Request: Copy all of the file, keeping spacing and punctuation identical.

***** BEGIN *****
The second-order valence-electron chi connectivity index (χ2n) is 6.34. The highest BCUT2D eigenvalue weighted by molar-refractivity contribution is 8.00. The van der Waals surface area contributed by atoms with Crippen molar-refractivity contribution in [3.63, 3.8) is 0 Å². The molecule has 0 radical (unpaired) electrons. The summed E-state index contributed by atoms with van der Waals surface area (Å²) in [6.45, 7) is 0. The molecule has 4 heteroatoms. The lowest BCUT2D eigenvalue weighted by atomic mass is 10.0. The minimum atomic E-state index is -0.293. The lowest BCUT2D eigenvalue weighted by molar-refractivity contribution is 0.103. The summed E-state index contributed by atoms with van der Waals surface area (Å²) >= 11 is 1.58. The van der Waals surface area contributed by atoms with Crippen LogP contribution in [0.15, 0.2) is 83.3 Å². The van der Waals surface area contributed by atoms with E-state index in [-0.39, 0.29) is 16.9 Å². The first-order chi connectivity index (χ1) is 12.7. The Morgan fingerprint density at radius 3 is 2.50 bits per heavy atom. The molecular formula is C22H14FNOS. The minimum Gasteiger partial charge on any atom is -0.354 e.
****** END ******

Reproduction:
The second-order valence-electron chi connectivity index (χ2n) is 6.34. The highest BCUT2D eigenvalue weighted by molar-refractivity contribution is 8.00. The van der Waals surface area contributed by atoms with Crippen molar-refractivity contribution in [3.63, 3.8) is 0 Å². The molecule has 0 radical (unpaired) electrons. The summed E-state index contributed by atoms with van der Waals surface area (Å²) in [6.45, 7) is 0. The molecule has 4 heteroatoms. The lowest BCUT2D eigenvalue weighted by atomic mass is 10.0. The minimum atomic E-state index is -0.293. The lowest BCUT2D eigenvalue weighted by molar-refractivity contribution is 0.103. The summed E-state index contributed by atoms with van der Waals surface area (Å²) >= 11 is 1.58. The van der Waals surface area contributed by atoms with Crippen LogP contribution in [0.15, 0.2) is 83.3 Å². The van der Waals surface area contributed by atoms with E-state index in [-0.39, 0.29) is 16.9 Å². The first-order chi connectivity index (χ1) is 12.7. The Morgan fingerprint density at radius 3 is 2.50 bits per heavy atom. The molecular formula is C22H14FNOS. The minimum Gasteiger partial charge on any atom is -0.354 e.